World Bulletin / News Desk
Syrian army bombardments killed 21 people in a Damascus suburb on Friday in an intensifying civil war that the U.N. refugee agency said had prompted more than 200,000 people to flee the country.
In an accelerating exodus, more than 3,500 Syrians crossed into Turkey in the past 24 hours, Turkish officials said, one of the highest daily totals since initially peaceful protests against President Bashar al-Assad erupted in March 2011.
"In Jordan, a record 2,200 people crossed the border overnight and were received at Zaatari camp in the north," Adrian Edwards, spokesman for the U.N. High Commissioner for Refugees, said in Geneva.
Assad's forceful response to unrest inspired by Arab uprisings in Tunisia, Egypt and elsewhere has spawned an armed insurrection and plunged Syria into a civil war in which over 18,000 people have been killed, according to a U.N. estimate.
There was no let-up in the violence on Friday, the Muslim holy day that has often been a focus for anti-Assad protests.
The Syrian army pounded the Damascus suburb of Daraya, where the 21 deaths reported by opposition activists brought the toll from a three-day-old military assault to at least 70.
Assad's forces are trying to regain control of the capital's outlying districts such as Daraya, a Sunni Muslim working class township that sprawls among farmlands where insurgents often take refuge after attacking government troops.
Troops fired multiple rocket launchers and artillery at Daraya, where rebels were still holed up, activists said.
"There are lots of bodies trapped in destroyed buildings and civilians are trying to flee towards Damascus," an activist in Daraya, who gave his name as Abu Kinan, told Reuters by phone.
Syrian authorities restrict media access, making it hard to verify accounts by both sides in the conflict.
Fighting was also taking place in several lower middle class Sunni suburbs around Damascus, including Qatana, Sbeineh, Qadam, Assali and Hajar al-Aswad, opposition activists said.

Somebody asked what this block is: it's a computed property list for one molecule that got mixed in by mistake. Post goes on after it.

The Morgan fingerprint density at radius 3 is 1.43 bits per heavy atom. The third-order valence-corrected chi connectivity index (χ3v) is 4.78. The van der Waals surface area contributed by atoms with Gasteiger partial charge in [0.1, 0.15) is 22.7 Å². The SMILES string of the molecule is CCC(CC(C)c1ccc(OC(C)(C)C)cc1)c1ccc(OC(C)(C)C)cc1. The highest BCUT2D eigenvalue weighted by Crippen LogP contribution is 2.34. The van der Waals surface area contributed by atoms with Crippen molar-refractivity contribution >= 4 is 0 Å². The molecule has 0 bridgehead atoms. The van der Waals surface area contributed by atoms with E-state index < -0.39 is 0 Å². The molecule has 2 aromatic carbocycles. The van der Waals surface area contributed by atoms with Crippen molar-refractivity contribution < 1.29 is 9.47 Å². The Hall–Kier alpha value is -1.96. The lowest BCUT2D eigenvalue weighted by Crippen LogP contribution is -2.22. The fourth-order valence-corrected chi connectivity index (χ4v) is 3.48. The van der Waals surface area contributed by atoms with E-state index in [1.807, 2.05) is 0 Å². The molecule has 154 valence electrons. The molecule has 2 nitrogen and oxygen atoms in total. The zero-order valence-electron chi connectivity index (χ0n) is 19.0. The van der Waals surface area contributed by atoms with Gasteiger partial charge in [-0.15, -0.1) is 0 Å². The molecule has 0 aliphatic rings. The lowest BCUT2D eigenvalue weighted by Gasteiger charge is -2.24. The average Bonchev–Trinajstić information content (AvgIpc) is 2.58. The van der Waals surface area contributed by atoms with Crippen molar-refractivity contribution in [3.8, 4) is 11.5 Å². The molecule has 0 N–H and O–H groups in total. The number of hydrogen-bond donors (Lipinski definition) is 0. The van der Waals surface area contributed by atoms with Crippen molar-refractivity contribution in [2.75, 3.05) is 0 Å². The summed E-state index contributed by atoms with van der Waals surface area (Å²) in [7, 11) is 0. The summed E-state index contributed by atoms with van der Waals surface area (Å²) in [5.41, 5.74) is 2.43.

Assad's elite forces, mostly drawn from his minority Alawite sect and increasingly used to keep control of Damascus, are based in hilltop compounds in the capital and surrounding areas.
About 220 people were killed in Syria on Thursday, according to the opposition Syrian Observatory for Human Rights.
Death tolls on that scale have become commonplace since the killing of four of Assad's senior aides in a July 18 bombing prompted a rebel offensive that led to fierce military counter-attacks in Damascus and the northern city of Aleppo.
Fighting raged on in Aleppo, Syria's biggest city and commercial powerhouse, where combat jets and helicopter gunships struck rebel-held districts overnight, residents said.
One school used as a base by rebels was bombed twice during the night. Abu Ahmed, a resident living next to the school, said:
"The rebels stay in abandoned police stations and hospitals, but the army knows exactly where they are."
On a frontline in the southern Saif al-Dawla area, rebels destroyed an armoured personnel carrier and the army fired tank shells and mortar bombs, but made no attempt to advance.
The body of a civilian named Mohammed Tabraji, 25, lay in the street. His friend Mohammed al-Arabi said they had been looking for a place to buy bread when a sniper shot Tabraji.
The incessant fighting has sent rising numbers of civilians fleeing to neighbouring Turkey, Jordan, Lebanon and Iraq.
Turkey alone hosts more than 78,000 Syrian refugees, according to its Disaster and Emergency Management Directorate, a sharp rise on the 44,000 registered there at the end of July.
Ankara, saying it will not be able to accommodate more than 100,000 Syrian refugees, has suggested that the United Nations set up a safe haven inside Syria to staunch the outflow.
The chances of gaining a U.N. Security Council mandate for such a safe haven, which would require military protection, are close to zero, given the rejection by veto-wielding powers Russia and China of any outside intervention in Syria.